Prohibition Redux

EXCUSE ME FOR MENtioning it, but the era of big government doesn't seem to be quite over yet. This is true whether or not you happen to be - as I confess to being - a member of the inhaling community and a person of smoke. Consider the most recent regulation agreement between big tobacco, the states and the legal profession. If ratified, this would effectively prohibit the promotion and advertising of a legal product, while counting on costly anti-smoking ""programs'' to be so ineffective that continued consumption will finance health care for our neglected and uninsured children. Like Milton Friedman's old crack about planning being ""socialism for the rich and free enterprise for the poor,'' this deal neatly contradicts its own expensively litigated terms.

But, hey, okay. The consoling fumes have long taught me to be tolerant and broad-minded. I wouldn't have objected to paying for decent health care on my 1040 form, so I'm certainly not going to complain when (or if) my vile habit brings about the same result. The hypocrisy is the least of it. But isn't there something un-American about the sheer level of intrusion, not just into the fabled free-enterprise system, but into the private sphere, that results from this bizarre national obsession?

Recently, taking my daughters to play in a park in Southern California, I saw prominent ""No Smoking'' signs posted in the open air. I couldn't decide whether these were funny or sinister or both. In order to share this park, I will gladly put up with Rollerbladers, dog walkers and other possible child menacers. The former, in general, don't execute their most hazardous maneuvers in the toddler section, and the latter cheerfully bring their scoopers along. I, bowing graciously, do not put out my stogies or butt ends in the sandbox. And thus the beloved community limps along. Or should. Yet in one area, it is the adults who are forcibly treated like children. What is striking, in other words, is not the current battering of the producers but of the consumers.

Aha, you say, there is no second-hand dogpooping or Rollerblading. I also concede that spaces like aircraft and offices fully merit the protection of nonsmokers from smokers. But a point was passed some time ago when protection mutated into Prohibition. It is Prohibition when the Metroliner removes the only smoking car; a car that could easily have been placed in the rear of the train. (We smokers don't mind the caboose.) It is Prohibition when a bar in New York can't even hang out a sign saying ""Be Warned. Smokers Welcome.'' And it is Prohibition when people can be legally harassed for lighting up in the open air. The nonsmoker is now as well protected from the smoker as any reasonable person could wish or hope to be. So why do I think that this will not be the end of it?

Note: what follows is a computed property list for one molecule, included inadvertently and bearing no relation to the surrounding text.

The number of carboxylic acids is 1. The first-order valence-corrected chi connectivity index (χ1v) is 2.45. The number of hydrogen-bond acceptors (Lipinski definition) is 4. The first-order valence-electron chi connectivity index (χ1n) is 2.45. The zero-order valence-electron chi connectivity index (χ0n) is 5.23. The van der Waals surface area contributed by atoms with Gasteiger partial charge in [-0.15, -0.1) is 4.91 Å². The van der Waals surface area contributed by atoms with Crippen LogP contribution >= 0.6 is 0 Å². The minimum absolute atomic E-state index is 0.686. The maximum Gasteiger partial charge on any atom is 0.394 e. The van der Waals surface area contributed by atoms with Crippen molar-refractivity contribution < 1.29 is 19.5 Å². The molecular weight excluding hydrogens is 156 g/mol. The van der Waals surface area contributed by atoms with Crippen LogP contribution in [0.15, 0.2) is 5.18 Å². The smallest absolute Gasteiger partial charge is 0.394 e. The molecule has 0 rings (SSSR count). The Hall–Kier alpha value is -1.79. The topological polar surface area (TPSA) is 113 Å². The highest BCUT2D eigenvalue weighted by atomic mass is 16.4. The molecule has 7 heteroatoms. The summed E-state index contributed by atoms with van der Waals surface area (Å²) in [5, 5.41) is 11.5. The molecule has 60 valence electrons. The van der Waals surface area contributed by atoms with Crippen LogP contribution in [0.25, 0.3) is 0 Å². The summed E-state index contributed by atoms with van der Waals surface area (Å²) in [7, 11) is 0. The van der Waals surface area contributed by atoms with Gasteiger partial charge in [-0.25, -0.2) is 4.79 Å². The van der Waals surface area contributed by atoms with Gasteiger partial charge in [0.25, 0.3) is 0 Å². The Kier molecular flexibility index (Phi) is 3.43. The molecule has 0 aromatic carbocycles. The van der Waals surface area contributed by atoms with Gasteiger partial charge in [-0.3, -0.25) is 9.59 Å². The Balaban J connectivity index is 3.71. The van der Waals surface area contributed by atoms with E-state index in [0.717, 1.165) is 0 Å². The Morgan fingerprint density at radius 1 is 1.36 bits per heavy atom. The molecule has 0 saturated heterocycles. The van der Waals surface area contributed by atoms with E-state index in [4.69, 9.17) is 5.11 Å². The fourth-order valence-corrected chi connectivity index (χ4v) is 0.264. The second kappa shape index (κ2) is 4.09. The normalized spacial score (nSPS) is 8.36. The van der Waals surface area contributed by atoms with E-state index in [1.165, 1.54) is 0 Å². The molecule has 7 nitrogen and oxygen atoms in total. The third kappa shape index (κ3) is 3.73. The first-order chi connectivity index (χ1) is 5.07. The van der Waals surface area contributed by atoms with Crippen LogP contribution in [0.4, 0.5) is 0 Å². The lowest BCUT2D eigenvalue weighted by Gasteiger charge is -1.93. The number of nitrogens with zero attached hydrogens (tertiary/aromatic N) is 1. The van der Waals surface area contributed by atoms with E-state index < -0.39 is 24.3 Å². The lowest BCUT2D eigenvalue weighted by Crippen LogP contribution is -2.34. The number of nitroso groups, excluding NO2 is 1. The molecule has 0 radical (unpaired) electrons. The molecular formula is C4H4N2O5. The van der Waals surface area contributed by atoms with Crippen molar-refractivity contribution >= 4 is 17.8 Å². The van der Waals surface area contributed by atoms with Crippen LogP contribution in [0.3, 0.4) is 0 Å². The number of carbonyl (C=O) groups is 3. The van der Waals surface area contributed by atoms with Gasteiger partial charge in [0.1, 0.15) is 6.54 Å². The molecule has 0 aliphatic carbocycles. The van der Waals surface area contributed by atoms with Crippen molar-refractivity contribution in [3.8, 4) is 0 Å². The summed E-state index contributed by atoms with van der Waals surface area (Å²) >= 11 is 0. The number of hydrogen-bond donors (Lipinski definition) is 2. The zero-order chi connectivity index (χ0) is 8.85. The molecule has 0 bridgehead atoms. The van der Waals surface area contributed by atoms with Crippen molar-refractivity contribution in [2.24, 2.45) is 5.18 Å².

I rather want to give up the habit myself, but at a certain point, self respect kicks in. I don't like being pushed around, or being lectured by nannies, or being told incessantly what is best for me. I don't like seeing other adults infantilized.

Am I an addict? What a question! A better question would be, who wants to know? Isn't there something depressing in the spectacle of free-born Americans, rushing around and commissioning studies about ""Dependency'' for all the world, as if society were one titanic therapy session? What could be more discouraging, too, than the surreptitious effort to ""prove'' addiction and thus bring the humble puffer within the jurisdiction of the FDA and, no doubt coming soon, ""the war on drugs''?

When asked if he smokes by Lady Bracknell in ""The Importance of Being Earnest,'' the suitor Algernon confesses that yes, he does smoke. Lady Bracknell approves, on the wonderfully absurd grounds that it is an excellent thing for a young man to have an occupation. That is a joke, if you like. What isn't so funny is the swelling army of those who seem to think that the word ""anti-smoker'' describe a full-time job. Would they, and the Therapist in Chief, agree to leave me in peace if I said I don't inhale?